The architect of a unique Loft project in Japan has passed away at 73 years young. Ironicly his lifes work was about defying death and aging.
His experimental work, done with wife Madeline Gins, sought to reverse the effects of aging by changing the design of architectural spaces. Their theory asserts that bodily degeneration occurs, at least in part, because our living spaces are too comfortable. The couple spent eight years and $2 million building a very unusual home in East Hampton, N.Y., that exemplified their notion that disorienting and challenging homes might prevent death.
The Reversible Destiny lofts, finished in 2005, cost about $6 million to build. Five of the nine lofts, which rent for $1,700 to $2,300 a month, have tenants.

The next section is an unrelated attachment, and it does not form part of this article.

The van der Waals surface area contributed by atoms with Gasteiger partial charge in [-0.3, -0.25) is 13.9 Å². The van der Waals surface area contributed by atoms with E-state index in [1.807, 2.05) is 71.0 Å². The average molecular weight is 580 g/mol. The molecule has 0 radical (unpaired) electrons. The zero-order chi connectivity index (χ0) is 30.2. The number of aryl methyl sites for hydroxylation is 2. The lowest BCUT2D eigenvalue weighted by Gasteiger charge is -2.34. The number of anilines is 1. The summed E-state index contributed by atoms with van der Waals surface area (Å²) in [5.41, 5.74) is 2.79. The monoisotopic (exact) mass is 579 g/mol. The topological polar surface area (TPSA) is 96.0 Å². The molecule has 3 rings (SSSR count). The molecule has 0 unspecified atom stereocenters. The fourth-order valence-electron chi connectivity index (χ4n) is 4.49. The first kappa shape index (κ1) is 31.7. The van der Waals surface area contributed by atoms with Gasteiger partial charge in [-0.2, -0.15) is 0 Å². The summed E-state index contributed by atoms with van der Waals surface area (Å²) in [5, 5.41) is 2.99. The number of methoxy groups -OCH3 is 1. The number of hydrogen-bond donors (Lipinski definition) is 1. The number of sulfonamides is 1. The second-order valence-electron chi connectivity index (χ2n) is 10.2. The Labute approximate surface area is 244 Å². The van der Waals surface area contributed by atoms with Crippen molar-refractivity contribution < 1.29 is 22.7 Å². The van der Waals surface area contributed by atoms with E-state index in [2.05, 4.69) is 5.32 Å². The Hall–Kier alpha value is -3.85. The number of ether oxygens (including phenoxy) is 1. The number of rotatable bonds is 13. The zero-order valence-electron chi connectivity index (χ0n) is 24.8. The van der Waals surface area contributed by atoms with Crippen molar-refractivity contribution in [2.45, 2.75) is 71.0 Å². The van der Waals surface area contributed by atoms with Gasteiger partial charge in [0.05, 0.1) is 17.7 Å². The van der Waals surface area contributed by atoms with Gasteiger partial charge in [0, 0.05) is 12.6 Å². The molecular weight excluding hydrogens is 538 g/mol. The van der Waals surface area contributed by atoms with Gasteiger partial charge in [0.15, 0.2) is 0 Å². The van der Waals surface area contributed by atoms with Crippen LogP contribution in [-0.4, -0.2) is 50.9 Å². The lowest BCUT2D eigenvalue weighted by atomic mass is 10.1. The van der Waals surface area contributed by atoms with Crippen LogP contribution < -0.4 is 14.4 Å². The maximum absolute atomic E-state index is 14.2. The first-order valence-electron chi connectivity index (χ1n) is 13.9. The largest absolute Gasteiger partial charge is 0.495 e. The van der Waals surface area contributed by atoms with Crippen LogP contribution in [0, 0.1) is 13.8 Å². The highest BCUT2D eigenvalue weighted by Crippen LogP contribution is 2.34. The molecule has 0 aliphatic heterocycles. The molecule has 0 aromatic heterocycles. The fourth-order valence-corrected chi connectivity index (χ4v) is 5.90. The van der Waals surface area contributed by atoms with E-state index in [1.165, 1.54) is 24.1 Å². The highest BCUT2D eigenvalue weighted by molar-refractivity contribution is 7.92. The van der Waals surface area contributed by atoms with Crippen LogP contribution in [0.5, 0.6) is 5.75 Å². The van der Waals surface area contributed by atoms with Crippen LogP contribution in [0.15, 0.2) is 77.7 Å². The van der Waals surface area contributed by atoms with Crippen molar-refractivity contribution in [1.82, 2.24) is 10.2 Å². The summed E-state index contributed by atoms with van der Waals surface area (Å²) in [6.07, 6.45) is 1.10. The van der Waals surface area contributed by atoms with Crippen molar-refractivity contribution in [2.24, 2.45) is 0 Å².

A typical apartment has three or four rooms in the shapes of either a cylinder, a cube, or a sphere. Rooms surround a kitchen-living room combination with bumpy, undulating floors and floor-to-ceiling ladders and poles. Dozens of colors, from school-bus yellow to sky blue, cover the walls, ceilings and other surfaces.
Obituaries of Arakawa (who used only a single name) can be read here and here. To mark his passing, however, it’s worth revisiting an excellent 2009 story on his work by WSJ reporter Amir Efrati. He toured Arakawa’s anti-aging house and explored how the project unraveled thanks to an unlikely villain: Bernard Madoff.